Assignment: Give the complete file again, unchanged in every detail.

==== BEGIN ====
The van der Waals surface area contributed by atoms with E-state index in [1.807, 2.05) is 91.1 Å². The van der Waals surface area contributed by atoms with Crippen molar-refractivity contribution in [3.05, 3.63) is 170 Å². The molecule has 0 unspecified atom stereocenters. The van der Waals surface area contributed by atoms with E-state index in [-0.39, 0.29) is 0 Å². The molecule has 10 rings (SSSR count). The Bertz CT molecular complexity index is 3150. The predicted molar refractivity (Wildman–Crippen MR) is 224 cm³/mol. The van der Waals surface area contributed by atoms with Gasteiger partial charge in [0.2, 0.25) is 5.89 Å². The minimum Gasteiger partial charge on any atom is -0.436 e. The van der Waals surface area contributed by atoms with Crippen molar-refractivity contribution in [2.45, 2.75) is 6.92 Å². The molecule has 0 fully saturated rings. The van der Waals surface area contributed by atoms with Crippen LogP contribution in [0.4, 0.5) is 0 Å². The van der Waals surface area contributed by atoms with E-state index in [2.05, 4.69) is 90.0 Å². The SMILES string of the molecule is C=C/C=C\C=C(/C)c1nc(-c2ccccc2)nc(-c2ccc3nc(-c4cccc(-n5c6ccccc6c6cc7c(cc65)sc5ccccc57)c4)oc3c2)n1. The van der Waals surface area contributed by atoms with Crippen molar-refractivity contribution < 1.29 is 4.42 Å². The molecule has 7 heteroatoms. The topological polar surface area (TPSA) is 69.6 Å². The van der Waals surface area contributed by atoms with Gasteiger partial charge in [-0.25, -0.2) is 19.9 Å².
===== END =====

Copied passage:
The van der Waals surface area contributed by atoms with E-state index in [1.807, 2.05) is 91.1 Å². The van der Waals surface area contributed by atoms with Crippen molar-refractivity contribution in [3.05, 3.63) is 170 Å². The molecule has 0 unspecified atom stereocenters. The van der Waals surface area contributed by atoms with E-state index in [-0.39, 0.29) is 0 Å². The molecule has 10 rings (SSSR count). The Bertz CT molecular complexity index is 3150. The predicted molar refractivity (Wildman–Crippen MR) is 224 cm³/mol. The van der Waals surface area contributed by atoms with Gasteiger partial charge in [0.2, 0.25) is 5.89 Å². The minimum Gasteiger partial charge on any atom is -0.436 e. The van der Waals surface area contributed by atoms with Crippen molar-refractivity contribution in [2.45, 2.75) is 6.92 Å². The molecule has 0 fully saturated rings. The van der Waals surface area contributed by atoms with Crippen LogP contribution in [0.4, 0.5) is 0 Å². The van der Waals surface area contributed by atoms with E-state index in [2.05, 4.69) is 90.0 Å². The SMILES string of the molecule is C=C/C=C\C=C(/C)c1nc(-c2ccccc2)nc(-c2ccc3nc(-c4cccc(-n5c6ccccc6c6cc7c(cc65)sc5ccccc57)c4)oc3c2)n1. The van der Waals surface area contributed by atoms with Crippen molar-refractivity contribution < 1.29 is 4.42 Å². The molecule has 7 heteroatoms. The topological polar surface area (TPSA) is 69.6 Å². The van der Waals surface area contributed by atoms with Gasteiger partial charge in [-0.25, -0.2) is 19.9 Å².